My wife is an excellent driver. She’s not only accomplished behind the wheel of a car; she knows how to deftly steer a conversation as well.

Recently, we hosted a dinner party during which the conversation turned to baseball.The Mets fans around the table were talking about the team’s chances this season, not exactly a discussion that played to her strengths. She had heard on NPR, however, a profile of former Mets pitcher R.A. Dickey that gave her an opportunity to jump in with interesting, related content that didn’t require citing a utility infielder’s on-base percentage. The next thing I knew, the testosterone-driven chatter had morphed into a conversation about 60 Minutes, which also had recently profiled Dickey.  

Regardless of whether you’re at a dinner party, company off-site event or a networking event, the ability to steer a conversation toward your strengths is a crucial communications skill to have. Too many of us suffer in silence while others in a conversation cluster drone on about a topic we don’t feel knowledgeable enough to contribute to.  

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This steering technique, in media coaching parlance, is often referred to as “bridging,” connoting the fact that the conversational path being pursued by another person may very well be a dead end for you. If that’s the case, you’ll need to bridge to a conversational road that suits your purposes. Accomplishing this subtly and organically is the key, since the goal is to steer the conversation not clumsily hijack it.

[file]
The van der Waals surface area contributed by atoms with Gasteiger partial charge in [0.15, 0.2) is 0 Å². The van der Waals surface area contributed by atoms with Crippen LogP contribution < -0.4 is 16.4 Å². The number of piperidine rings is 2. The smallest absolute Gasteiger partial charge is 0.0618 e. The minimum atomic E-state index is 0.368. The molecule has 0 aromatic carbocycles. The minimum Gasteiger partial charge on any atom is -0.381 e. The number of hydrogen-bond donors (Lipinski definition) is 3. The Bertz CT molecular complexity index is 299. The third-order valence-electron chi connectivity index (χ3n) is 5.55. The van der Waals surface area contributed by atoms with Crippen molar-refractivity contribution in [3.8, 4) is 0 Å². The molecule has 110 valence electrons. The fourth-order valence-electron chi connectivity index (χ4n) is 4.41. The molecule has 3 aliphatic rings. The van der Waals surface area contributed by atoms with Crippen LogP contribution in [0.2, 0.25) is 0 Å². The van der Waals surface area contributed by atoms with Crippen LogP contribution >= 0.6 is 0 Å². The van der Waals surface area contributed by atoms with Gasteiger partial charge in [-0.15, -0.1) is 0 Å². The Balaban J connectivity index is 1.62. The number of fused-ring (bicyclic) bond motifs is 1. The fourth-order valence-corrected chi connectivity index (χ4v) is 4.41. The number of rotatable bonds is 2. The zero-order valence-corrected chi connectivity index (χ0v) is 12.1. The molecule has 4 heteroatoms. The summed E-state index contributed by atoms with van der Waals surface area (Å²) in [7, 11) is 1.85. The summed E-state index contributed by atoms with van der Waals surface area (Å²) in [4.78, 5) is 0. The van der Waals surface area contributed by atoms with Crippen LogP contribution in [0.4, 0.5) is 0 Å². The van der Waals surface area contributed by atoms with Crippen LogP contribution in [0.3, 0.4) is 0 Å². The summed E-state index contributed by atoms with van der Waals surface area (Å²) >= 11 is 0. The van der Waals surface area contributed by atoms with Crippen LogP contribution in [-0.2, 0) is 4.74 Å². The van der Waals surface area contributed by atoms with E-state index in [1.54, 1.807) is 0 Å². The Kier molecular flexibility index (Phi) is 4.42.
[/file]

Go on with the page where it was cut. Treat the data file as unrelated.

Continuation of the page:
An example of a clumsy hijacking during a media interview would be saying something like “I’m not here to talk about that today; what I am here to talk about is…” Another example is the dreaded and now grossly overused “we’re just really focused on building a great company and providing value to our consumers.” That response is provided nearly 100 percent of the time when a reporter asks a tech entrepreneur if he or she is considering taking the company public. What makes this sound clumsy and canned is the absence of any validation of the question.

A smoother bridge would be something like “I think it’s only natural for everyone to think of that step as the ultimate destination for a company of our maturity and size, but it’s still a bit early for us to be making a definitive call on that.”

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Another bridge for that scenario could be “I’m not entirely sure that is the only barometer of how we’re doing as a company. Sure, in many instances it’s held out as the ultimate indicator that you’ve arrived, but we also put a lot of stock in whether we’ve accomplished A, B or C.”  

This technique comes in handy not just in media interviews but during any type of high-stakes meeting. For instance, if an app developer were sitting across from potential financiers who were insinuating that a certain innovation lacked a “cool factor,” the entrepreneur would ideally not get defensive and argue why the device is cool. The people holding the purse strings have already stated how they feel. The right move here would be to steer the conversation away from the importance of being cool to the worth of being useful and make the best case possible for why that characteristic is a better indicator of success.

Like driving a car, effective steering requires a light touch. A fluid, more gradual approach, rather than a harsh tug at the wheel, will always yield a better result.

Related: 7 Power Tools of Persuasion